Posts Tagged ‘STIs’



Get ready! It’s Pennsylvania Teen Health Week!


Help us celebrate!Editor’s note: This is a guest post from Laura Offutt, MD, whose digital health resource, Real Talk with Dr. Offutt, developed Teen Health Week in collaboration with the College of Physicians of Philadelphia and the Pennsylvania Department of Health with support from the Pennsylvania Medical Society. Laura is a volunteer internal medicine physician, youth mentor and advocate who uses social media and her blog-based website to engage adolescents with teen-friendly, accurate health information.

Get ready! This week is Pennsylvania Teen Health Week! As proclaimed by Governor Tom Wolf, Pennsylvania Teen Health Week to focuses on the overall health of teenagers from Philadelphia to Pittsburgh and everywhere in between. Pennsylvania is the first and only state to have such a statewide proclamation and observance – but soon Teen Health Week will be a national celebration!

It’s easy to be a part of this special week.  Involvement can be as simple as hanging a flyer announcing the week in your school, church or community center, or wearing lime green, the official color of Teen Health Week.  We even have a toolkit which is full of easy ideas for activities, sample social media posts, and a variety of resources which are organized around the broad themes covered in the week.

Each day has a specific broad health focus:

Monday: Healthy Diet and Exercise

Tuesday: Violence Prevention

WednesdayMental Health

Thursday: Sexual Development and Health

Friday: Substance Use and Abuse

Why is Teen Health Week important? Well, did you know that in Pennsylvania more than a third of our young feel depressed or sad most days?  Or that many teens think that driving after smoking marijuana is safer than after drinking? Or that 1 in 3 high school students have been in an abusive relationship? Or that fewer than one-tenth of our teens broke a sweat for one short hour in the past week?  And that fifteen- to nineteen-year-olds account for nearly half of the cases of chlamydia and gonorrhea in Pennsylvania?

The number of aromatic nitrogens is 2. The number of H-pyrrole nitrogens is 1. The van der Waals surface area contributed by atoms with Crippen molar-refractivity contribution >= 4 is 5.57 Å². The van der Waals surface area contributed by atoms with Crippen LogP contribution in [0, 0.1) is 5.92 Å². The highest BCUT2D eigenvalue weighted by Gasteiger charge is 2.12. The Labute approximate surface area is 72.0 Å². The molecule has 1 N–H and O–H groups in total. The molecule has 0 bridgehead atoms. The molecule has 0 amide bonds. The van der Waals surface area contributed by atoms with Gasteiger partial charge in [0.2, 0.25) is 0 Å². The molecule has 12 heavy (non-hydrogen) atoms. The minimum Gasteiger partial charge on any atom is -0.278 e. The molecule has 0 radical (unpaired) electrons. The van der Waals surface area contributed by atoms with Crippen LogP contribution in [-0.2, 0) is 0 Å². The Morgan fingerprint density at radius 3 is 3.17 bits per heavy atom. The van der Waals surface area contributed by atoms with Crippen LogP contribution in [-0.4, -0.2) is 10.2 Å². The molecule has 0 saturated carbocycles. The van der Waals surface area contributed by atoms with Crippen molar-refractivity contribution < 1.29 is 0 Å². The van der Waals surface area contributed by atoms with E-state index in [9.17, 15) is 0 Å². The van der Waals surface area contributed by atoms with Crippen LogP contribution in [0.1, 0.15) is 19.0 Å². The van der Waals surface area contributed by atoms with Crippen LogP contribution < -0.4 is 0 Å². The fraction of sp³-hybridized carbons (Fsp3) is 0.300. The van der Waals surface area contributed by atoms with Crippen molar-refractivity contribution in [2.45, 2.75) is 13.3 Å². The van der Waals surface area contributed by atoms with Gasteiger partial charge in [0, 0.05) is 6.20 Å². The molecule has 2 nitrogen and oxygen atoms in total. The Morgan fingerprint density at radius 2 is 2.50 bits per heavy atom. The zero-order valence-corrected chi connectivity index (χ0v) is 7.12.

As you can see, there are plenty of good reasons to have a week focused on teen health here in Pennsylvania!

Don’t worry – it’s not too late to take part in this fun and special week!  Here are a few ideas of how you can be a part of it:

Wear lime green. It’s the official Teen Health Week color.

Get artsy. Use post-it notes and set up a New Year’s Resolution wall that week – where teens can put anonymous health resolutions for 2017! You know, like “eat a fruit every day.”  Or, “make sure to get enough sleep.”

Hashtag for health. Share or post educational announcements or social media posts focused on each day’s health theme with friends or students. (Find these in the toolkit, or on SafeTeens’ social media channels.)

Help us celebrate! Attend the kick-off at the State Capitol Building in Harrisburg on January 9th, or the Friday the 13th celebration at the Mutter Museum in Philadelphia.

Plus, there are a lot more easy and fun ideas already created for you in our toolkit!



Do You Know What Your Risk Is? Need-to-Know Statistics About STDs